Happy Harry Chapin Day!

Today would have been Harry Chapin’s 75th birthday, if his life hadn’t been tragically cut short in 1981. If you don’t know who Harry was or why you should care, well, I’m going to tell you. Of course he’s best known for the perennial favorite (of everyone except lousy dads), Cats in the Cradle, which has been covered by everyone from Judy Collins to Ugly Kid Joe, but that’s not how he left his mark on the world.

Roy Thomas Receives the Sergio

My first Roy Thomas comic was also my first Marvel comic. I was a wee lad in third grade, a big devotee of the Batman TV show, and had thus far successfully badgered my mother into buying precisely one comic from the spinner rack at Young’s Market. Some time later, I found myself parked on a naugahyde couch awaiting my turn in the barber’s chair, when my eyes fell upon the cover of Uncanny X-Men #29. This was my introduction to both the Marvel Universe and its best writer, Roy Thomas.

The Lawn Chair Guy

I was 23 when Lawn Chair Larry slipped the surly bonds of earth; I actually clipped out the newspaper article at the time, because I thought it was so perfect and inspiring, that ideal combination of vision, ingenuity, and the determination to do a spectacularly stupid thing and somehow pull it off. Larry’s great adventure has been the springboard for a movie, a Broadway musical, a couple of episodes of TV series, a hoax, and possibly even the movie ‘Up’. Because it’s just that inspiring.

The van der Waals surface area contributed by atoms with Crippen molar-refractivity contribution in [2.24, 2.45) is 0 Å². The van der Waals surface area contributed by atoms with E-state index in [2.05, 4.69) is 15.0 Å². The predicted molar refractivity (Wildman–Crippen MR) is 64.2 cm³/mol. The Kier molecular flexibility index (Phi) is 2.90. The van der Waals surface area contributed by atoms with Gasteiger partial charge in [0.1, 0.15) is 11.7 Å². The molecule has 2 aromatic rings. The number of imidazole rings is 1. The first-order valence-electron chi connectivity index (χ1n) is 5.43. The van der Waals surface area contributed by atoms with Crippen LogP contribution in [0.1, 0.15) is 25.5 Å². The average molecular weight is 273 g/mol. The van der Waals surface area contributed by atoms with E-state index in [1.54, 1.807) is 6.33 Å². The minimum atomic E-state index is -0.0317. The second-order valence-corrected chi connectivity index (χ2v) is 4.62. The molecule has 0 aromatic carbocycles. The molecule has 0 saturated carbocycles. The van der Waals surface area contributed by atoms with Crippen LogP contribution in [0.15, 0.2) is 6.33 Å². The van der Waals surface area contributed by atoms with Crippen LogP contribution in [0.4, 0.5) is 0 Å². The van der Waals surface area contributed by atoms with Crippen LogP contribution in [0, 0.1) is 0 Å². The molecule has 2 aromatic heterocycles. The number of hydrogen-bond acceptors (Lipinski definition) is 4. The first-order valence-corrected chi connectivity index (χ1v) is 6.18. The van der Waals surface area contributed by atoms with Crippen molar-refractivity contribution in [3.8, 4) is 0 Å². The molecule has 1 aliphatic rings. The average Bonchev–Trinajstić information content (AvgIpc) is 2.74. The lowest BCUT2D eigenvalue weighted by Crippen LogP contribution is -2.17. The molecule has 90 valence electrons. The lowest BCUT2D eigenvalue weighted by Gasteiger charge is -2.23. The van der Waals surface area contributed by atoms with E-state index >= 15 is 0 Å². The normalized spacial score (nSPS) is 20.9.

The Tick and His Wacky Peers

The Tick, a reboot of the live-action TV series that was a reboot of the animated series that was adapted from the comic book that started out as a comic store mascot, has finally arrived on Amazon’s original programming channel, so I thought I’d take a moment to look at some of the other superhero comedy-parody-satire offerings that may have influenced, or been influenced by, what is obviously the most successful entry into the genre.